Goldenrod in the garden
Even in the lessening light of the late summer sun, there is still a bright botanical show to be seen, as one of the flashiest plants of the waning growing season has begun shining its brilliant yellow glow across fields, meadows, landscapes and gardens. Unfortunately, it also happens to be a very misunderstood plant — goldenrod (Solidago sp.).
Mention goldenrod and many sufferers of hay fever will brace themselves to get ready for a big “A-A-A-CHOO-O-O!” because the pollen from its flowers will make you sneeze, right? Wrong. Examine the pollen on a cluster of goldenrod blossoms, and you will find that it is not light enough to become wind-borne and drift up the snoot.
What’s really happening is the inconspicuous blooms of ragweed flowering at the same time as goldenrod. Ragweed has minute pollen that can easily fly away in the slightest breeze. So the real culprit is ragweed, but the showy clusters of goldenrod usually get the blame.
Although mainly native to North America, goldenrod has been embraced by British gardeners for over 250 years. Now though, goldenrod is finding its pretty way into cultivated American gardens as well, and why not? The bright blooms are long-lasting, and these tough-as-nails plants require very little maintenance.
A hardy perennial, goldenrod can be planted anytime, but late summer and early fall are ideal times. For the best blooms, place the plants in an area that receives as much full sun as possible. Depending on the species (and there are about 150), goldenrods can stretch from 1 to 5 feet tall. Pinching back the tips in late spring will promote bushier growth and a fuller display of flowers.
An obvious planting scheme is to mix goldenrod with other plants that also bloom late in the growing season. Need examples? Try bouncing the handsome yellow flowers off the pretty purples of ironweed (Vernonia noveboracensis), Mexican bush sage, (Salvia leucantha) or New England aster (Symphyotrichum novae-angliae).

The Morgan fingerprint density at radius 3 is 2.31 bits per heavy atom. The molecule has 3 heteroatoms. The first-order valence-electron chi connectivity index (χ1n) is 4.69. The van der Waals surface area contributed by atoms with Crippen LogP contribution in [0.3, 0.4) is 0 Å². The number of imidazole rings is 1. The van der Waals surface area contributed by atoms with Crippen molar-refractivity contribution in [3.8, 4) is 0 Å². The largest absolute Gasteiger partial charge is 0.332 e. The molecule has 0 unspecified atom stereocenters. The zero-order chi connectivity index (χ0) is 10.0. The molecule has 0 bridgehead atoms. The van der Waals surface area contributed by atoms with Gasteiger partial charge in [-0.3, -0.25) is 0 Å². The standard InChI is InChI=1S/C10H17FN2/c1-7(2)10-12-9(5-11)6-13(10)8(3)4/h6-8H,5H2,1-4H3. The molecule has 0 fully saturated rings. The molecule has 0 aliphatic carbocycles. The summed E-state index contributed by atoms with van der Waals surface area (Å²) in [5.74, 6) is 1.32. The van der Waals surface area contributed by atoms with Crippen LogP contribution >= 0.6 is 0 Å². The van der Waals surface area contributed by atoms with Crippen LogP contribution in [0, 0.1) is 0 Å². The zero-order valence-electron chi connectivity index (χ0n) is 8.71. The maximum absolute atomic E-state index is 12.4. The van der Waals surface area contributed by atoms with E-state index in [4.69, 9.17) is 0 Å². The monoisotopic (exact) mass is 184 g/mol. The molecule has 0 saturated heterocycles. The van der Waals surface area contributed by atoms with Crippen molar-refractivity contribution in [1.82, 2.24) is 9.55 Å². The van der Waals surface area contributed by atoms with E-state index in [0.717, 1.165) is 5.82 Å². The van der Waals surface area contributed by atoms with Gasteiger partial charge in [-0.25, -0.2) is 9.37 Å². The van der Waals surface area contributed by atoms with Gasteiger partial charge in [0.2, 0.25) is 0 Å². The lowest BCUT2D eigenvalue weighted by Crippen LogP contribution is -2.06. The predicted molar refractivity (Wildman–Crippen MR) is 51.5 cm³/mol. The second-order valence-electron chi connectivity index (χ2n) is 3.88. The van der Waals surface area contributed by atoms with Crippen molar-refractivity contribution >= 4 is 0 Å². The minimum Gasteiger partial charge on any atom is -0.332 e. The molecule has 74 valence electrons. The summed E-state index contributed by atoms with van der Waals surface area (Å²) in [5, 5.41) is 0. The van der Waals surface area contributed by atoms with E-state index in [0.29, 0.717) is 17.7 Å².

Garden To-Do's for August and September
- Fall-fruiting ornamentals such as holly, pyracantha and nandina should be well mulched and watered regularly during extended periods of hot, dry weather to prevent them from shedding their berries before they mature.
- If the summer vegetable garden is starting to poop out, try new plantings early this month of cucumbers, eggplant, peppers, squash and tomatoes for a fall flurry of fresh produce.
- And now is a good time to prepare for the autumn veggie garden. Cool-season edibles such as spinach, broccoli, cauliflower, collards and lettuce can be started in seed trays in a shady location.
- Ever-blooming and fall-blooming roses should be lightly fertilized now to perk them up for their flashy autumn displays.
- Even in the heat of the late summer, bird activity remains high, so keep the bird feeder filled and top off the bird bath with fresh water at least once a week.
- Indoor plants that have vacationed out on the porch or patio this summer should be returned inside before nighttime temperatures dip into the 50s.
- Falling leaves will soon provide plenty of fuel for the organic cooking of a compost pile, so find and clear a good location for this soil-conditioning garden helper.
- Landscape to conserve energy? You bet, especially if you plant evergreen trees and shrubs on the northern and northwestern sides of your house to help block the heat-robbing effects of coldest winter winds, which usually blow in from the north.
- Curb your fetish to fertilize outdoor garden plants with high-nitrogen products. Now is not the time to encourage tender, new growth on perennials and woody ornamentals because the plants need to “toughen up” while they are preparing for the coming winter.
- Perennial herbs such as mints, parsley, chives and lemon balm can now be divided. And think about fixing up a few pots of these helpful herbs for an indoor kitchen garden this winter.